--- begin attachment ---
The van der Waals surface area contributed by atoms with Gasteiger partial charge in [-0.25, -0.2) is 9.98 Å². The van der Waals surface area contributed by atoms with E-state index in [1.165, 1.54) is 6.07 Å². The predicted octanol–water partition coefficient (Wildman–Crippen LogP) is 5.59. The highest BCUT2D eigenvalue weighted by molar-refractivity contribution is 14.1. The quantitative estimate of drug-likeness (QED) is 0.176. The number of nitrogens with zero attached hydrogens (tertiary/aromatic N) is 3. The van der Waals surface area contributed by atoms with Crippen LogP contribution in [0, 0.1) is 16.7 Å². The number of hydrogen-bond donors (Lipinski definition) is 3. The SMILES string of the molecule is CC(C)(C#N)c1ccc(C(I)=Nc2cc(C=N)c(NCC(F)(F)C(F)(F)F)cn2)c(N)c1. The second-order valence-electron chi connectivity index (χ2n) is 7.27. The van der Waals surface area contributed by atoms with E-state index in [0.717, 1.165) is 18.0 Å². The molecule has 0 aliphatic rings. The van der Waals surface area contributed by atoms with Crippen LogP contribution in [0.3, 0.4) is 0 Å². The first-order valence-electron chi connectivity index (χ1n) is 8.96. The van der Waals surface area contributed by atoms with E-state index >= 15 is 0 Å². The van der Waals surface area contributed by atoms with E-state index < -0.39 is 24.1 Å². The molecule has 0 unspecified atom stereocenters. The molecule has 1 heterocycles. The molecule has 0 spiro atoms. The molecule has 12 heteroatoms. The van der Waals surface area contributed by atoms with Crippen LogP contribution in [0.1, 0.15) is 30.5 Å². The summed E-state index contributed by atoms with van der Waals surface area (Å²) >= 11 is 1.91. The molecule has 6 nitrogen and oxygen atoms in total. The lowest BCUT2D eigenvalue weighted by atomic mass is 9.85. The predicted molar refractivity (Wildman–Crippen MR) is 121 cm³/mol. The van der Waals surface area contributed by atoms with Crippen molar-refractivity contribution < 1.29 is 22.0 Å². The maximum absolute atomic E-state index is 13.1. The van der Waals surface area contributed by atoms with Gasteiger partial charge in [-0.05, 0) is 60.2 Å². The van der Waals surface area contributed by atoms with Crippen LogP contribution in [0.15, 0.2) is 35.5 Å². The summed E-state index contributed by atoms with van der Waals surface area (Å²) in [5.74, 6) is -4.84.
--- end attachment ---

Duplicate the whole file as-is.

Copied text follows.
The van der Waals surface area contributed by atoms with Gasteiger partial charge in [-0.25, -0.2) is 9.98 Å². The van der Waals surface area contributed by atoms with E-state index in [1.165, 1.54) is 6.07 Å². The predicted octanol–water partition coefficient (Wildman–Crippen LogP) is 5.59. The highest BCUT2D eigenvalue weighted by molar-refractivity contribution is 14.1. The quantitative estimate of drug-likeness (QED) is 0.176. The number of nitrogens with zero attached hydrogens (tertiary/aromatic N) is 3. The van der Waals surface area contributed by atoms with Crippen LogP contribution in [0, 0.1) is 16.7 Å². The number of hydrogen-bond donors (Lipinski definition) is 3. The SMILES string of the molecule is CC(C)(C#N)c1ccc(C(I)=Nc2cc(C=N)c(NCC(F)(F)C(F)(F)F)cn2)c(N)c1. The second-order valence-electron chi connectivity index (χ2n) is 7.27. The van der Waals surface area contributed by atoms with E-state index in [0.717, 1.165) is 18.0 Å². The molecule has 0 aliphatic rings. The van der Waals surface area contributed by atoms with Crippen LogP contribution in [0.3, 0.4) is 0 Å². The first-order valence-electron chi connectivity index (χ1n) is 8.96. The van der Waals surface area contributed by atoms with E-state index >= 15 is 0 Å². The van der Waals surface area contributed by atoms with E-state index < -0.39 is 24.1 Å². The molecule has 0 unspecified atom stereocenters. The molecule has 1 heterocycles. The molecule has 0 spiro atoms. The molecule has 12 heteroatoms. The van der Waals surface area contributed by atoms with Crippen LogP contribution in [0.1, 0.15) is 30.5 Å². The summed E-state index contributed by atoms with van der Waals surface area (Å²) >= 11 is 1.91. The molecule has 6 nitrogen and oxygen atoms in total. The lowest BCUT2D eigenvalue weighted by atomic mass is 9.85. The predicted molar refractivity (Wildman–Crippen MR) is 121 cm³/mol. The van der Waals surface area contributed by atoms with Crippen molar-refractivity contribution < 1.29 is 22.0 Å². The maximum absolute atomic E-state index is 13.1. The van der Waals surface area contributed by atoms with Gasteiger partial charge in [-0.05, 0) is 60.2 Å². The van der Waals surface area contributed by atoms with Crippen LogP contribution in [0.15, 0.2) is 35.5 Å². The summed E-state index contributed by atoms with van der Waals surface area (Å²) in [5.74, 6) is -4.84.